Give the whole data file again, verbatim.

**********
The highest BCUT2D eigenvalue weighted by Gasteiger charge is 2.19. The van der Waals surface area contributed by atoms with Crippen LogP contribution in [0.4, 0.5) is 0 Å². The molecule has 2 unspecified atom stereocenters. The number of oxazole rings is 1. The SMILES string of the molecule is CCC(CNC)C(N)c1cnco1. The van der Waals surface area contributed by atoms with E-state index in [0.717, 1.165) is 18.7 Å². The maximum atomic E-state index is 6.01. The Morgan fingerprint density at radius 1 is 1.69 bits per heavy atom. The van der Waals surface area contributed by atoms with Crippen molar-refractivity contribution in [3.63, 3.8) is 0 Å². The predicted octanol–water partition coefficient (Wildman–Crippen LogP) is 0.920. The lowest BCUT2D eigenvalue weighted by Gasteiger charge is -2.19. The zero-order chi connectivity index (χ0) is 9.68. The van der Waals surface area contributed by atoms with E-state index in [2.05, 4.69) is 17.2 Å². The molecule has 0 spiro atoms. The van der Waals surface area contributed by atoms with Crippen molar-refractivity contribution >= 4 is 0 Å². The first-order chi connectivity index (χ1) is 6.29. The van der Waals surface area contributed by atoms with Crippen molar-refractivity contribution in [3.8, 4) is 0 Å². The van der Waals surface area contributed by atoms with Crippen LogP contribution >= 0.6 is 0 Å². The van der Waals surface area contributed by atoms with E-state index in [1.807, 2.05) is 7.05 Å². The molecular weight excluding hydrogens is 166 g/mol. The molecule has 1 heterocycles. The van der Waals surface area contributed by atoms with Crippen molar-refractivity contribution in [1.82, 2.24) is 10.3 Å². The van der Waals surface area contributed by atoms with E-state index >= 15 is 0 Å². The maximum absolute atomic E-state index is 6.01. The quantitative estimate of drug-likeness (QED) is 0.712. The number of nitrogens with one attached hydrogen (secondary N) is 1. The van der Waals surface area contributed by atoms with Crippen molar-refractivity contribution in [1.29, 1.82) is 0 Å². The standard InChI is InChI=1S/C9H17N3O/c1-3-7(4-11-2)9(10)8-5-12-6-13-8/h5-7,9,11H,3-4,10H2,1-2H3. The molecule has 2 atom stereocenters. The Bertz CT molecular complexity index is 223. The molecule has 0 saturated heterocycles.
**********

The highest BCUT2D eigenvalue weighted by Gasteiger charge is 2.19. The van der Waals surface area contributed by atoms with Crippen LogP contribution in [0.4, 0.5) is 0 Å². The molecule has 2 unspecified atom stereocenters. The number of oxazole rings is 1. The SMILES string of the molecule is CCC(CNC)C(N)c1cnco1. The van der Waals surface area contributed by atoms with E-state index in [0.717, 1.165) is 18.7 Å². The maximum atomic E-state index is 6.01. The Morgan fingerprint density at radius 1 is 1.69 bits per heavy atom. The van der Waals surface area contributed by atoms with Crippen molar-refractivity contribution in [3.63, 3.8) is 0 Å². The predicted octanol–water partition coefficient (Wildman–Crippen LogP) is 0.920. The lowest BCUT2D eigenvalue weighted by Gasteiger charge is -2.19. The zero-order chi connectivity index (χ0) is 9.68. The van der Waals surface area contributed by atoms with E-state index in [2.05, 4.69) is 17.2 Å². The molecule has 0 spiro atoms. The van der Waals surface area contributed by atoms with Crippen molar-refractivity contribution >= 4 is 0 Å². The first-order chi connectivity index (χ1) is 6.29. The van der Waals surface area contributed by atoms with Crippen molar-refractivity contribution in [3.8, 4) is 0 Å². The van der Waals surface area contributed by atoms with Crippen LogP contribution >= 0.6 is 0 Å². The van der Waals surface area contributed by atoms with E-state index in [1.807, 2.05) is 7.05 Å². The molecular weight excluding hydrogens is 166 g/mol. The molecule has 1 heterocycles. The van der Waals surface area contributed by atoms with Crippen molar-refractivity contribution in [1.82, 2.24) is 10.3 Å². The van der Waals surface area contributed by atoms with E-state index >= 15 is 0 Å². The maximum absolute atomic E-state index is 6.01. The quantitative estimate of drug-likeness (QED) is 0.712. The number of nitrogens with one attached hydrogen (secondary N) is 1. The van der Waals surface area contributed by atoms with Crippen molar-refractivity contribution in [1.29, 1.82) is 0 Å². The standard InChI is InChI=1S/C9H17N3O/c1-3-7(4-11-2)9(10)8-5-12-6-13-8/h5-7,9,11H,3-4,10H2,1-2H3. The molecule has 2 atom stereocenters. The Bertz CT molecular complexity index is 223. The molecule has 0 saturated heterocycles.